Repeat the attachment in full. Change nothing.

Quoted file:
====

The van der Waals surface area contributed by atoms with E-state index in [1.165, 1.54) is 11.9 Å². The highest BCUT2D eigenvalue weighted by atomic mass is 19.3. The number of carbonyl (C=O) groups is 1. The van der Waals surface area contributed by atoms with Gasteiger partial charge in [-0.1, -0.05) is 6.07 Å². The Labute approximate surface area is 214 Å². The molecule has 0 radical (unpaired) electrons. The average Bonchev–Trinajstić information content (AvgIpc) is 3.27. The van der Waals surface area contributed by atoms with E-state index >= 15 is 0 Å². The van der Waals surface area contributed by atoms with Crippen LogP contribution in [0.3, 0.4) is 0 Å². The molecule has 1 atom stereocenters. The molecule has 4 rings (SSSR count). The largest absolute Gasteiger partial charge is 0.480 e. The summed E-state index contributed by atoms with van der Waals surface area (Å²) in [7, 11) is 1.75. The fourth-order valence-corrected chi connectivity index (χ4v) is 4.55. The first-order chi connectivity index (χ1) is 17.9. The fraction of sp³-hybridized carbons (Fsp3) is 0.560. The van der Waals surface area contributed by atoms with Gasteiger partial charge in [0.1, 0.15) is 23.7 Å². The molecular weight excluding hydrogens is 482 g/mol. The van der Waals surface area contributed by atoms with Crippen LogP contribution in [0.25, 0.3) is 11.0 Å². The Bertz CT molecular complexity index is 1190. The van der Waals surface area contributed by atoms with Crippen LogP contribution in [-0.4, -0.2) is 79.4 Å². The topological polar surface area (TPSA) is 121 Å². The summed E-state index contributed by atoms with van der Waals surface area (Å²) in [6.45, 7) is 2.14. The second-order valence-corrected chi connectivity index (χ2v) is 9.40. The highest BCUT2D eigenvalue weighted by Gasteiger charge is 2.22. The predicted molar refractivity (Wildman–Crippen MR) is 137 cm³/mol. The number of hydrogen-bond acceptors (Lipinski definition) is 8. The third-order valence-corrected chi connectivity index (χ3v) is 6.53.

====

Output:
The van der Waals surface area contributed by atoms with E-state index in [1.165, 1.54) is 11.9 Å². The highest BCUT2D eigenvalue weighted by atomic mass is 19.3. The number of carbonyl (C=O) groups is 1. The van der Waals surface area contributed by atoms with Gasteiger partial charge in [-0.1, -0.05) is 6.07 Å². The Labute approximate surface area is 214 Å². The molecule has 0 radical (unpaired) electrons. The average Bonchev–Trinajstić information content (AvgIpc) is 3.27. The van der Waals surface area contributed by atoms with E-state index >= 15 is 0 Å². The van der Waals surface area contributed by atoms with Crippen LogP contribution in [0.3, 0.4) is 0 Å². The molecule has 1 atom stereocenters. The molecule has 4 rings (SSSR count). The largest absolute Gasteiger partial charge is 0.480 e. The summed E-state index contributed by atoms with van der Waals surface area (Å²) in [7, 11) is 1.75. The fourth-order valence-corrected chi connectivity index (χ4v) is 4.55. The first-order chi connectivity index (χ1) is 17.9. The fraction of sp³-hybridized carbons (Fsp3) is 0.560. The van der Waals surface area contributed by atoms with Gasteiger partial charge in [0.1, 0.15) is 23.7 Å². The molecular weight excluding hydrogens is 482 g/mol. The van der Waals surface area contributed by atoms with Crippen LogP contribution in [0.25, 0.3) is 11.0 Å². The Bertz CT molecular complexity index is 1190. The van der Waals surface area contributed by atoms with Crippen LogP contribution in [-0.4, -0.2) is 79.4 Å². The topological polar surface area (TPSA) is 121 Å². The summed E-state index contributed by atoms with van der Waals surface area (Å²) in [6.45, 7) is 2.14. The second-order valence-corrected chi connectivity index (χ2v) is 9.40. The highest BCUT2D eigenvalue weighted by Gasteiger charge is 2.22. The predicted molar refractivity (Wildman–Crippen MR) is 137 cm³/mol. The number of hydrogen-bond acceptors (Lipinski definition) is 8. The third-order valence-corrected chi connectivity index (χ3v) is 6.53.